• Kyodo


Education Minister Yoshimasa Hayashi confirmed Tuesday that lawmakers from the ruling Liberal Democratic Party made enquiries to his ministry about a school lecture given by a former top bureaucrat who has accused Prime Minister Shinzo Abe of favoritism, but he denied that this amounted to political interference.

Hayashi told a news conference that the lawmakers’ actions were not behind the ministry’s subsequent decision to ask the education board in Nagoya — which oversees the junior high school where the lecture took place last month — questions about the event’s purpose and content.

The lecturer, Kihei Maekawa, alleged last year that Abe’s office influenced a government decision to approve a new veterinary department at a university run by one of the prime minister’s close friends.

According to Hayashi, Masaaki Akaike and Yoshitaka Ikeda, of the LDP’s education policy division, made several enquiries to the ministry about Maekawa’s lecture after Ikeda, who hails from Nagoya, saw a local newspaper report on the event.

Hayashi also said ministry staff showed Ikeda the questions they planned to send by email to the board of education in Nagoya, and that the staff member’s made some changes to the questions based on Ikeda’s input.

But he said the lawmakers’ enquiries “had no influence on the ministry’s decision that it was necessary to confirm the facts.”

“It’s important to listen to suggestions from lawmakers, be they from the ruling parties or the opposition. The responsibility for the final decision lies with the government,” Hayashi said.

At an Upper House Budget Committee session later on Tuesday, the minister conceded that the emailed questions “could have, overall, potentially applied pressure” on the Nagoya education board.

Members of six opposition parties condemned the LDP lawmakers’ involvement, agreeing that Akaike and Ikeda should be summoned to the Diet to give unsworn testimony on the issue.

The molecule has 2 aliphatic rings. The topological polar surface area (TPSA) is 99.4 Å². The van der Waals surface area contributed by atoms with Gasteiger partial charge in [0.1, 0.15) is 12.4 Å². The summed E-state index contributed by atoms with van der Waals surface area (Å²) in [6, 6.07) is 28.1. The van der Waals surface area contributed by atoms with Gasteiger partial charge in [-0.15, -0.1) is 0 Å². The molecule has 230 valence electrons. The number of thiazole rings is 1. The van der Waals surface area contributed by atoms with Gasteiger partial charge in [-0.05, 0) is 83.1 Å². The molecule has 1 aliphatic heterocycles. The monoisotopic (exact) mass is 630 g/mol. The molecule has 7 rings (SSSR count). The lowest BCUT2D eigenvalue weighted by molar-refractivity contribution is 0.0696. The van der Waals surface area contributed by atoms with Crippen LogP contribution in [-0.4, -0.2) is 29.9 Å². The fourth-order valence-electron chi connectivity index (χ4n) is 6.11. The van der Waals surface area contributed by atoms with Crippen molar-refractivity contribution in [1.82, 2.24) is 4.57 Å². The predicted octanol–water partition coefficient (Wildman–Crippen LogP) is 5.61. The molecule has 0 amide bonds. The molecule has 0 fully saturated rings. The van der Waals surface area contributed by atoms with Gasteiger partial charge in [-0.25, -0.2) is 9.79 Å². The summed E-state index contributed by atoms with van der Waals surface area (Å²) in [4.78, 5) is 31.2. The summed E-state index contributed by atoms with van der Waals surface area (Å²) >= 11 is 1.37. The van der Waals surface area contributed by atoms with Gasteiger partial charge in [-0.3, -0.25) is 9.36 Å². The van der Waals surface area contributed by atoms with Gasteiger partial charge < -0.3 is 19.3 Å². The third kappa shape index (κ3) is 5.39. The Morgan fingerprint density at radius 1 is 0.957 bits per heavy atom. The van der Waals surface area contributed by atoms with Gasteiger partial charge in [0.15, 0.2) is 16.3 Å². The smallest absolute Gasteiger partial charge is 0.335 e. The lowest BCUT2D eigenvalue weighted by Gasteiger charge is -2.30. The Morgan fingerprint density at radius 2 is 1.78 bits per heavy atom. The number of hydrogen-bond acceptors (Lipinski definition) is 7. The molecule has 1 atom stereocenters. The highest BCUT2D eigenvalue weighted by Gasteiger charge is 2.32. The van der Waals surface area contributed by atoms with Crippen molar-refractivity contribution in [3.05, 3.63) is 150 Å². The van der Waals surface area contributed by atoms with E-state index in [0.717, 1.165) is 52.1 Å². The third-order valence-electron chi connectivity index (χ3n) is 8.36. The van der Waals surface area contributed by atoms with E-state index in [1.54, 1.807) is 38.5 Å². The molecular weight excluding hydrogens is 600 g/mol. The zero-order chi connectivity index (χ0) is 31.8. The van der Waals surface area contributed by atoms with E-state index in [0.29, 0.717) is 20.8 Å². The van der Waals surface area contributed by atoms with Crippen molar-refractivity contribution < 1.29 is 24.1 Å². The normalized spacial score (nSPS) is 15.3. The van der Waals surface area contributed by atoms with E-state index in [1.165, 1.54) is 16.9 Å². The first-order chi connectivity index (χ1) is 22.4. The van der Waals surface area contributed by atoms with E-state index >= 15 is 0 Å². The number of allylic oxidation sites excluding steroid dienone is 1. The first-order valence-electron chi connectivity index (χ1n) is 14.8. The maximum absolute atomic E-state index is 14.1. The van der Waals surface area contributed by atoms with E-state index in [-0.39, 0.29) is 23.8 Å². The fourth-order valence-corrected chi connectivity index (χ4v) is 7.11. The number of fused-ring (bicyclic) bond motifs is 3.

“We can’t look past this. We want them to explain what they intended to do by lobbying (the ministry),” Kiyomi Tsujimoto, of the main opposition Constitutional Democratic Party of Japan, told reporters after the meeting.

“The majority of the public think the enquiries themselves were a major pressure,” Kibo no To (Party of Hope) lawmaker Kenta Izumi said.

Nagoya Mayor Takashi Kawamura criticized the LDP lawmakers’ involvement, telling reporters the city will fully cooperate with efforts to examine the issue in the Diet.

According to Hidenori Fujita, a professor of education at Kyoei University, the enquiries amounted to “illegitimate interference, which will warp education if it goes unchallenged.”

Akaike confirmed to reporters at the LDP’s headquarters in Tokyo that he made enquiries to the ministry, but denied that they served as a form of pressure on the school board.

“I was confirming the facts about whether it was alright for someone who has violated the law to stand up and teach,” Akaike said, referring to the illegal practices in the ministry that prompted Maekawa to resign from its top bureaucrat post of vice minister of education, culture, sports, science and technology.

Maekawa quit in January last year after being disciplined over his key role in the systematic practice of amakudari, or helping bureaucrats land post-retirement jobs at entities supervised by the ministry.

Later that year, he alleged as a witness in the Diet that the Prime Minister’s Office worked “behind the scenes” to influence the ministry’s decision to approve the establishment by the Kake Educational Institution, run by Abe’s friend Kotaro Kake, of Japan’s first new vet school in half a century in a special economic zone.

Matters relating to the government-designated special economic zones are supposed to be handled by the Cabinet Office, not the Prime Minister’s Office.

The Kake affair saw a decline in public support for Abe, as did a separate cronyism scandal involving the sale of state land in Osaka at a heavily discounted price to Moritomo Gakuen, a school operator with ties to Abe’s wife Akie.

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